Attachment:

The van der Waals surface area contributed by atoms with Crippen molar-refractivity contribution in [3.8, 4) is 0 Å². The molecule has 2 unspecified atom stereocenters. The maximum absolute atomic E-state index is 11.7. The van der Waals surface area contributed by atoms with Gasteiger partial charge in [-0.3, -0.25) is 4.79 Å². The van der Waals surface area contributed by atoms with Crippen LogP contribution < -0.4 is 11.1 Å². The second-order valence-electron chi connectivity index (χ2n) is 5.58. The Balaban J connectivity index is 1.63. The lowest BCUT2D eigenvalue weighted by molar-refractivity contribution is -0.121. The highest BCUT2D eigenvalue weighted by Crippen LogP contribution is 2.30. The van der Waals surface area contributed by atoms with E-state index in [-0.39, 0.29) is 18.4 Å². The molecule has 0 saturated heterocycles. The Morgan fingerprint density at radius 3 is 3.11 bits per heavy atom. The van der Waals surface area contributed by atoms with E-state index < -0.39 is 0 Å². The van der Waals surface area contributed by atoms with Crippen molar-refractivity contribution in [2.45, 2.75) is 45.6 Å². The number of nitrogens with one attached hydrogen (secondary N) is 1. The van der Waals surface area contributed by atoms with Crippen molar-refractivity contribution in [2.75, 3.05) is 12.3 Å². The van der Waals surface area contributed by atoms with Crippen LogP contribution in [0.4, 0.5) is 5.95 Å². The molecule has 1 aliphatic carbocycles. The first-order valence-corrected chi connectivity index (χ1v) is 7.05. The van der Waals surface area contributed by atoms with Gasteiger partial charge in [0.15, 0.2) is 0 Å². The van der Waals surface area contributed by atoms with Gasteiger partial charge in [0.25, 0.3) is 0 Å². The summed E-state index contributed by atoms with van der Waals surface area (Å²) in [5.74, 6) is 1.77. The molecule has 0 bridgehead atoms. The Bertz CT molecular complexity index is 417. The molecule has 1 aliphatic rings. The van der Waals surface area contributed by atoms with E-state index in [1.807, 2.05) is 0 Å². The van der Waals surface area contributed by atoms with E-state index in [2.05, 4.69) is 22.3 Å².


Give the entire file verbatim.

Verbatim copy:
The van der Waals surface area contributed by atoms with Crippen molar-refractivity contribution in [3.8, 4) is 0 Å². The molecule has 2 unspecified atom stereocenters. The maximum absolute atomic E-state index is 11.7. The van der Waals surface area contributed by atoms with Gasteiger partial charge in [-0.3, -0.25) is 4.79 Å². The van der Waals surface area contributed by atoms with Crippen LogP contribution < -0.4 is 11.1 Å². The second-order valence-electron chi connectivity index (χ2n) is 5.58. The Balaban J connectivity index is 1.63. The lowest BCUT2D eigenvalue weighted by molar-refractivity contribution is -0.121. The highest BCUT2D eigenvalue weighted by Crippen LogP contribution is 2.30. The van der Waals surface area contributed by atoms with E-state index in [-0.39, 0.29) is 18.4 Å². The molecule has 0 saturated heterocycles. The Morgan fingerprint density at radius 3 is 3.11 bits per heavy atom. The van der Waals surface area contributed by atoms with E-state index < -0.39 is 0 Å². The van der Waals surface area contributed by atoms with Crippen molar-refractivity contribution in [2.45, 2.75) is 45.6 Å². The number of nitrogens with one attached hydrogen (secondary N) is 1. The van der Waals surface area contributed by atoms with Crippen molar-refractivity contribution in [2.75, 3.05) is 12.3 Å². The van der Waals surface area contributed by atoms with Crippen LogP contribution in [0.4, 0.5) is 5.95 Å². The molecule has 1 aliphatic carbocycles. The first-order valence-corrected chi connectivity index (χ1v) is 7.05. The van der Waals surface area contributed by atoms with Gasteiger partial charge in [0.15, 0.2) is 0 Å². The van der Waals surface area contributed by atoms with Gasteiger partial charge in [0.25, 0.3) is 0 Å². The summed E-state index contributed by atoms with van der Waals surface area (Å²) in [5.74, 6) is 1.77. The molecule has 0 bridgehead atoms. The Bertz CT molecular complexity index is 417. The molecule has 1 aliphatic rings. The van der Waals surface area contributed by atoms with E-state index in [1.807, 2.05) is 0 Å². The van der Waals surface area contributed by atoms with E-state index in [2.05, 4.69) is 22.3 Å².